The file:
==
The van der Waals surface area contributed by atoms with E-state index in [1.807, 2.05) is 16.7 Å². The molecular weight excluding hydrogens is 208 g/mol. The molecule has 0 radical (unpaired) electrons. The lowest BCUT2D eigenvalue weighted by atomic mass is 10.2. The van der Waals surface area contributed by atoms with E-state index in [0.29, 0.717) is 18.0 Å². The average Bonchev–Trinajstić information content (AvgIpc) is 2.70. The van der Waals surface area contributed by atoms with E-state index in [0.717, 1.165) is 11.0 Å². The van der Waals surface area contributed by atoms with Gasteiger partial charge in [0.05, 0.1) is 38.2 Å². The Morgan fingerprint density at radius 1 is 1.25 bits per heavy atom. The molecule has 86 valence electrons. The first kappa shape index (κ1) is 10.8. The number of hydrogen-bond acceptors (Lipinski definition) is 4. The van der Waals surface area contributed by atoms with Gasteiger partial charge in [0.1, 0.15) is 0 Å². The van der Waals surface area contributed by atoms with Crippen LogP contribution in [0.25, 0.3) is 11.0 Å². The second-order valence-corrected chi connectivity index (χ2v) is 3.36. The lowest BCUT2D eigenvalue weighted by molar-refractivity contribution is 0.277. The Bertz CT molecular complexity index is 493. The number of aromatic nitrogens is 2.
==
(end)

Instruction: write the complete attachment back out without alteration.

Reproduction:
The van der Waals surface area contributed by atoms with E-state index in [1.807, 2.05) is 16.7 Å². The molecular weight excluding hydrogens is 208 g/mol. The molecule has 0 radical (unpaired) electrons. The lowest BCUT2D eigenvalue weighted by atomic mass is 10.2. The van der Waals surface area contributed by atoms with E-state index in [0.29, 0.717) is 18.0 Å². The average Bonchev–Trinajstić information content (AvgIpc) is 2.70. The van der Waals surface area contributed by atoms with E-state index in [0.717, 1.165) is 11.0 Å². The van der Waals surface area contributed by atoms with Gasteiger partial charge in [0.05, 0.1) is 38.2 Å². The Morgan fingerprint density at radius 1 is 1.25 bits per heavy atom. The molecule has 86 valence electrons. The first kappa shape index (κ1) is 10.8. The number of hydrogen-bond acceptors (Lipinski definition) is 4. The van der Waals surface area contributed by atoms with Gasteiger partial charge in [0.1, 0.15) is 0 Å². The van der Waals surface area contributed by atoms with Crippen LogP contribution in [0.25, 0.3) is 11.0 Å². The second-order valence-corrected chi connectivity index (χ2v) is 3.36. The lowest BCUT2D eigenvalue weighted by molar-refractivity contribution is 0.277. The Bertz CT molecular complexity index is 493. The number of aromatic nitrogens is 2.